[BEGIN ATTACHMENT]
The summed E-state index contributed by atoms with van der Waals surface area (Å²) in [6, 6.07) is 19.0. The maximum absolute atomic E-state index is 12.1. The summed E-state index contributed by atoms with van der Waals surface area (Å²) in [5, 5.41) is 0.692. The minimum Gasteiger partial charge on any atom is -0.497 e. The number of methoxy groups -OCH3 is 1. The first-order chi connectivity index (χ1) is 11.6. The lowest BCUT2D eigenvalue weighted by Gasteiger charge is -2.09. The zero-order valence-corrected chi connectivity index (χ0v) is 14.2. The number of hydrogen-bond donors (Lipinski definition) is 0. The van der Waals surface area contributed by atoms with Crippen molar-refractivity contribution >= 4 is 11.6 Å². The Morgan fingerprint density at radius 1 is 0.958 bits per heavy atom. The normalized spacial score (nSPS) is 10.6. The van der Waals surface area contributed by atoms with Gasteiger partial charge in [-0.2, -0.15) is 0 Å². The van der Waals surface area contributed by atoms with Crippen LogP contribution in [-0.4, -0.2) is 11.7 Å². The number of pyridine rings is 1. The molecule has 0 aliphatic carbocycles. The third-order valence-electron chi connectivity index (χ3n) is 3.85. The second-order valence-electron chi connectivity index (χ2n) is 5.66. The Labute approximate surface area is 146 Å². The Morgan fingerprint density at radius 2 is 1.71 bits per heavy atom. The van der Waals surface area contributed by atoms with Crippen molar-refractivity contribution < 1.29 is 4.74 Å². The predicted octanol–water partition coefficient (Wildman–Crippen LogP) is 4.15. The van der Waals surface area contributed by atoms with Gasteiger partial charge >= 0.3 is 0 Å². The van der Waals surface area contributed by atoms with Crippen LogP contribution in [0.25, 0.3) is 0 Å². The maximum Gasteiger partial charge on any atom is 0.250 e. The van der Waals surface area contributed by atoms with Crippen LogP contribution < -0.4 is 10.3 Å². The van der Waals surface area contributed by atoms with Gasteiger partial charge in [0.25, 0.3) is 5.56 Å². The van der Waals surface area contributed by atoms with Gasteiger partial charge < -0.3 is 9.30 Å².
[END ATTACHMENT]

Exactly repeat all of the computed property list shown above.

The summed E-state index contributed by atoms with van der Waals surface area (Å²) in [6, 6.07) is 19.0. The maximum absolute atomic E-state index is 12.1. The summed E-state index contributed by atoms with van der Waals surface area (Å²) in [5, 5.41) is 0.692. The minimum Gasteiger partial charge on any atom is -0.497 e. The number of methoxy groups -OCH3 is 1. The first-order chi connectivity index (χ1) is 11.6. The lowest BCUT2D eigenvalue weighted by Gasteiger charge is -2.09. The zero-order valence-corrected chi connectivity index (χ0v) is 14.2. The number of hydrogen-bond donors (Lipinski definition) is 0. The van der Waals surface area contributed by atoms with Crippen molar-refractivity contribution >= 4 is 11.6 Å². The Morgan fingerprint density at radius 1 is 0.958 bits per heavy atom. The normalized spacial score (nSPS) is 10.6. The van der Waals surface area contributed by atoms with Gasteiger partial charge in [-0.2, -0.15) is 0 Å². The van der Waals surface area contributed by atoms with Crippen LogP contribution in [-0.4, -0.2) is 11.7 Å². The number of pyridine rings is 1. The molecule has 0 aliphatic carbocycles. The third-order valence-electron chi connectivity index (χ3n) is 3.85. The second-order valence-electron chi connectivity index (χ2n) is 5.66. The Labute approximate surface area is 146 Å². The Morgan fingerprint density at radius 2 is 1.71 bits per heavy atom. The van der Waals surface area contributed by atoms with Crippen molar-refractivity contribution < 1.29 is 4.74 Å². The predicted octanol–water partition coefficient (Wildman–Crippen LogP) is 4.15. The van der Waals surface area contributed by atoms with Gasteiger partial charge >= 0.3 is 0 Å². The van der Waals surface area contributed by atoms with Crippen LogP contribution in [0.25, 0.3) is 0 Å². The maximum Gasteiger partial charge on any atom is 0.250 e. The van der Waals surface area contributed by atoms with Crippen LogP contribution < -0.4 is 10.3 Å². The van der Waals surface area contributed by atoms with Gasteiger partial charge in [0.25, 0.3) is 5.56 Å². The van der Waals surface area contributed by atoms with Gasteiger partial charge < -0.3 is 9.30 Å².